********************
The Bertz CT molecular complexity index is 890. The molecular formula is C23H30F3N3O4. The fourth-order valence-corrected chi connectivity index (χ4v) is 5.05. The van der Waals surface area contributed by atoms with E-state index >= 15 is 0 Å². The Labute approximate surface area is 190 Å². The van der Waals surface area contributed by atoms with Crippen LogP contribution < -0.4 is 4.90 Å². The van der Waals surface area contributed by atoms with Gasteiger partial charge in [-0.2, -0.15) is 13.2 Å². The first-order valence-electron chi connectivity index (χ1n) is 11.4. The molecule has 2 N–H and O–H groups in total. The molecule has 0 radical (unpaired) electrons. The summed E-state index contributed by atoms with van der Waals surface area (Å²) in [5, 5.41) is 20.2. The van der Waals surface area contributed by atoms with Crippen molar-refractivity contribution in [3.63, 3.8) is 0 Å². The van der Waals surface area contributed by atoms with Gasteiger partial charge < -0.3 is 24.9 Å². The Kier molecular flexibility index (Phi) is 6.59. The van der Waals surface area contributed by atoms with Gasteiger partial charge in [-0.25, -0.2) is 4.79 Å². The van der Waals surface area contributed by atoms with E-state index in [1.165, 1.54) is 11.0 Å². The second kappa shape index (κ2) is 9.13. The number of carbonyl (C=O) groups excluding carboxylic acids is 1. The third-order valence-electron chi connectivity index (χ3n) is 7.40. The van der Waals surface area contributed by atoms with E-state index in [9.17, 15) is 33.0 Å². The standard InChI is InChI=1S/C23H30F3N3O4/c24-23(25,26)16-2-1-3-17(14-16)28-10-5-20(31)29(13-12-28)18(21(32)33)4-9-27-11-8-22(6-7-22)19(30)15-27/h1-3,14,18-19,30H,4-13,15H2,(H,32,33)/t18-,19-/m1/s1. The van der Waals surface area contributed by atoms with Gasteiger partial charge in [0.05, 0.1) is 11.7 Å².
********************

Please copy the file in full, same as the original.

The Bertz CT molecular complexity index is 890. The molecular formula is C23H30F3N3O4. The fourth-order valence-corrected chi connectivity index (χ4v) is 5.05. The van der Waals surface area contributed by atoms with E-state index >= 15 is 0 Å². The Labute approximate surface area is 190 Å². The van der Waals surface area contributed by atoms with Crippen LogP contribution < -0.4 is 4.90 Å². The van der Waals surface area contributed by atoms with Gasteiger partial charge in [-0.2, -0.15) is 13.2 Å². The first-order valence-electron chi connectivity index (χ1n) is 11.4. The molecule has 2 N–H and O–H groups in total. The molecule has 0 radical (unpaired) electrons. The summed E-state index contributed by atoms with van der Waals surface area (Å²) in [5, 5.41) is 20.2. The van der Waals surface area contributed by atoms with Crippen molar-refractivity contribution in [3.63, 3.8) is 0 Å². The van der Waals surface area contributed by atoms with Gasteiger partial charge < -0.3 is 24.9 Å². The Kier molecular flexibility index (Phi) is 6.59. The van der Waals surface area contributed by atoms with Gasteiger partial charge in [-0.25, -0.2) is 4.79 Å². The van der Waals surface area contributed by atoms with E-state index in [1.165, 1.54) is 11.0 Å². The second kappa shape index (κ2) is 9.13. The number of carbonyl (C=O) groups excluding carboxylic acids is 1. The third-order valence-electron chi connectivity index (χ3n) is 7.40. The van der Waals surface area contributed by atoms with E-state index in [9.17, 15) is 33.0 Å². The standard InChI is InChI=1S/C23H30F3N3O4/c24-23(25,26)16-2-1-3-17(14-16)28-10-5-20(31)29(13-12-28)18(21(32)33)4-9-27-11-8-22(6-7-22)19(30)15-27/h1-3,14,18-19,30H,4-13,15H2,(H,32,33)/t18-,19-/m1/s1. The van der Waals surface area contributed by atoms with Gasteiger partial charge in [0.05, 0.1) is 11.7 Å².